The 2023 Guilford Young Medal
By Josh Low
Named in honour of Archbishop Sir Guilford Young, and now in the third year since its introduction, the Guilford Young Medal is awarded to those who have substantially contributed to the life and mission of the Church in Tasmania over many years.
Showing outstanding leadership or undertaking meritorious work on behalf of the Church and carrying out notable deeds of merit in the Church and society are central to the lives of those presented with the award.
This year, the nine Tasmanians who received the medal were honoured in a ceremony at St Mary’s Cathedral on Friday 3 November.
In his address to the recipients, Archbishop Julian expressed his deep gratitude to every individual for their contribution to the Church in Tasmania.
“My dear brothers and sisters, each of you have offered your particular gifts in a generous and sustained way over many years for the good of the mission of the Church here in Tasmania,” he said.
“I know that all of you seek no recognition or thanks.
“You have been content to offer your time and talents for the common good, willing to give freely of yourself and assist where you have seen a need.
“The Lord urges his disciples to have a humble spirit, content to do His work in secret so that only the heavenly Father knows.
“However, we are also urged to have a spirit of gratitude and a willingness to honour one another.
“This is what has motivated the Archdiocese to establish the Guilford Young Medal, named after one of our great Archbishops.
“We are grateful to you for what you have given to us. And we desire in this simple way to honour you for what you have done,” he said.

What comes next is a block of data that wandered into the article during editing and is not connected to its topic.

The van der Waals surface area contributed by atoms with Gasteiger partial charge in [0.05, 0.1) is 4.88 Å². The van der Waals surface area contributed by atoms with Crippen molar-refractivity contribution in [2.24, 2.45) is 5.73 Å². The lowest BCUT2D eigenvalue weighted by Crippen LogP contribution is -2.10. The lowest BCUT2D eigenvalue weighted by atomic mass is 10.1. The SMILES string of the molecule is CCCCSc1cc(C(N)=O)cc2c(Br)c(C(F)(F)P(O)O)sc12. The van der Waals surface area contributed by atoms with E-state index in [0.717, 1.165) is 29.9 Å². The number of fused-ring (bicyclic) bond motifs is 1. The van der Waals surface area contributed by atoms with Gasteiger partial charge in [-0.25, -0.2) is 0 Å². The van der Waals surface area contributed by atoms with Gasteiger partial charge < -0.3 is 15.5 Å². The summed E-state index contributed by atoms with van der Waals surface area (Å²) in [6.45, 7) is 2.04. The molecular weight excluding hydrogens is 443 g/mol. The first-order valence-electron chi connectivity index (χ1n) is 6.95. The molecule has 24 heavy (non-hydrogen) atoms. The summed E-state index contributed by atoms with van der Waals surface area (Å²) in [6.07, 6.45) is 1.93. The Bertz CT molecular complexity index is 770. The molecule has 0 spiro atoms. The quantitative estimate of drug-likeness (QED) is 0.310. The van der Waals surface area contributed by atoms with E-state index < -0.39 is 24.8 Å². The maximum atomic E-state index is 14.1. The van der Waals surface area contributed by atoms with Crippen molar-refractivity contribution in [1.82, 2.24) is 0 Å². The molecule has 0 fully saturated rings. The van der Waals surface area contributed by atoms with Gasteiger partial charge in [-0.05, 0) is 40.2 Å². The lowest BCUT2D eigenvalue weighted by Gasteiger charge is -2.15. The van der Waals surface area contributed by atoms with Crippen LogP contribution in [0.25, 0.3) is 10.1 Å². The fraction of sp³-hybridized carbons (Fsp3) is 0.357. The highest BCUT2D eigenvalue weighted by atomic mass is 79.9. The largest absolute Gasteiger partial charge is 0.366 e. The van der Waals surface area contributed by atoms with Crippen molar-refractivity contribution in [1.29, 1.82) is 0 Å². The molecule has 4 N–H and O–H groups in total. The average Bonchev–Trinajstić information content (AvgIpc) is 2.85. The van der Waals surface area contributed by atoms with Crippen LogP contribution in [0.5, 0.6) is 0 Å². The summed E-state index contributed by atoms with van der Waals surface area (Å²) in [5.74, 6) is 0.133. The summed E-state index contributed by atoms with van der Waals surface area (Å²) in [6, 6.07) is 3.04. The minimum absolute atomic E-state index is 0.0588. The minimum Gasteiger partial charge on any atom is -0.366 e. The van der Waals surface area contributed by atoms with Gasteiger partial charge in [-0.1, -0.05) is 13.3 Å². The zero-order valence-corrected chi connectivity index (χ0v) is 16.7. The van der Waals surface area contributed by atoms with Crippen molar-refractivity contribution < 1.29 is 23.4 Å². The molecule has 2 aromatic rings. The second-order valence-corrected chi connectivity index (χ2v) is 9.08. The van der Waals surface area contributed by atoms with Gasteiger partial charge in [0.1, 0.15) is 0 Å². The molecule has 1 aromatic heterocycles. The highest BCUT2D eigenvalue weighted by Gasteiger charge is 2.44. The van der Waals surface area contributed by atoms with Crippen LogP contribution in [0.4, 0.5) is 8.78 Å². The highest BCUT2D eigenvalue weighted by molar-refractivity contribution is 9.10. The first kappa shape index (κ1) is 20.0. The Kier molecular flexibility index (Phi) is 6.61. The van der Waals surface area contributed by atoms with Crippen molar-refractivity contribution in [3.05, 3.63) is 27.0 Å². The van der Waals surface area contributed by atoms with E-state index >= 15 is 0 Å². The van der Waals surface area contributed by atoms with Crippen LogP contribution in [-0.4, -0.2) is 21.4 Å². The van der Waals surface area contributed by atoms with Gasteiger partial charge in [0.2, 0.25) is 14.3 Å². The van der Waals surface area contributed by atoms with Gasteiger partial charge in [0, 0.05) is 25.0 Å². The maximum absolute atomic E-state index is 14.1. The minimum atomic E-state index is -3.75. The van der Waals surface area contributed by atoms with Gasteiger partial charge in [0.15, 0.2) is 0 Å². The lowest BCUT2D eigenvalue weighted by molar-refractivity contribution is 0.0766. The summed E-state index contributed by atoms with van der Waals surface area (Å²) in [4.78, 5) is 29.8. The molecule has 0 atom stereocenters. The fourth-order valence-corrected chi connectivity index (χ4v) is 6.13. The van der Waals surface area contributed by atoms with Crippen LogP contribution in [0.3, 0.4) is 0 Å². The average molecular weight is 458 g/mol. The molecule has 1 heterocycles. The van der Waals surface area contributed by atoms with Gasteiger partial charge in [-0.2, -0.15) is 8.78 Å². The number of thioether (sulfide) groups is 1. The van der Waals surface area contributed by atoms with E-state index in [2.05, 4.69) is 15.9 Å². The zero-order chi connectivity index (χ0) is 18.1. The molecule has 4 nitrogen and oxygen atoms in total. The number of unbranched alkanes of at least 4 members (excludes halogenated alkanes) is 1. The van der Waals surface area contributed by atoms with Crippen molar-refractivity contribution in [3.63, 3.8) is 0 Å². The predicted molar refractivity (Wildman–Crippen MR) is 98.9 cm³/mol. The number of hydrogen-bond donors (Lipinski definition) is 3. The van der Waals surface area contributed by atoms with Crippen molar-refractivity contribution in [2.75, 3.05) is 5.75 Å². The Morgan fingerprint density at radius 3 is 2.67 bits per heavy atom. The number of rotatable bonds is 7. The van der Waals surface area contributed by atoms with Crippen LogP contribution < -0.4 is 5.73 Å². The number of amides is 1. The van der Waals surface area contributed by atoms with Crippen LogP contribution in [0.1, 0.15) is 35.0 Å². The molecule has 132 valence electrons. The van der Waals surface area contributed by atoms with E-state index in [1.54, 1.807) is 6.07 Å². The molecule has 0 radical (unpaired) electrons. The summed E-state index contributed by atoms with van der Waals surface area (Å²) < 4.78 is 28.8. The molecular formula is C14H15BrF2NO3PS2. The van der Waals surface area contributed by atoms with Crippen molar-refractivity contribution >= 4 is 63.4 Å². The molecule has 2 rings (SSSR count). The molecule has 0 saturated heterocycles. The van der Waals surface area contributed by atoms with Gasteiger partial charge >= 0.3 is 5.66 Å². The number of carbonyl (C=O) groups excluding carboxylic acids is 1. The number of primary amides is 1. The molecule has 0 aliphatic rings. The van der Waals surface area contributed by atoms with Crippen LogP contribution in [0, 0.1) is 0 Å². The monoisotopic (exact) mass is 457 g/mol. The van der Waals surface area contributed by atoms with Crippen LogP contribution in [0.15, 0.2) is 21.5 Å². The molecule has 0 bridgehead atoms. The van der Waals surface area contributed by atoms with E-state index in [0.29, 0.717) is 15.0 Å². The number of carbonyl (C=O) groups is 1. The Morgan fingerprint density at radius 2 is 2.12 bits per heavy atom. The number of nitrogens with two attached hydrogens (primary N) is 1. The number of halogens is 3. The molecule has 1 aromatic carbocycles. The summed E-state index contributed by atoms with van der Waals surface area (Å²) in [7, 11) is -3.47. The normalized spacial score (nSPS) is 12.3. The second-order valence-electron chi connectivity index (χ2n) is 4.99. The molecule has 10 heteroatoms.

The 2023 Guilford Young Medal Receipients
Alice (Barbara) Allen
Born Alice Frances Allen in Shepparton, Victoria in 1936, she has almost always been known as Barbara.
Having married William in 1954, together they raised a family of nine children in Tasmania’s north.
An active parent, and later grandparent who supported Larmenier Catholic School by working with the parents and friends’ association, and volunteering over some 40 years, while also working at Nazareth House for some 30 years.
Known for her happy and positive approach to life and her hearty laugh, Barbara lives out her faith by being of service and support to others and her Kings Meadows Parish community.
Involved in the Parish Pastoral Council, she has also been a regular visitor of housebound, elderly, and sick parishioners, and is to this day involved with the Days for Girls charity – still ironing liners at age 87 to be included in the organisation’s menstrual health kits.
Though her work is often hidden, and she does not seek acknowledgement of her efforts, she is a source of inspiration to those who know her and have worked with her, bringing God’s love to everyone, always happy to help in whatever way she can.
Described as a man of strong faith and strong convictions, Chris has had a long and significant involvement with many key Catholic organisations, while furthering his own career in accounting.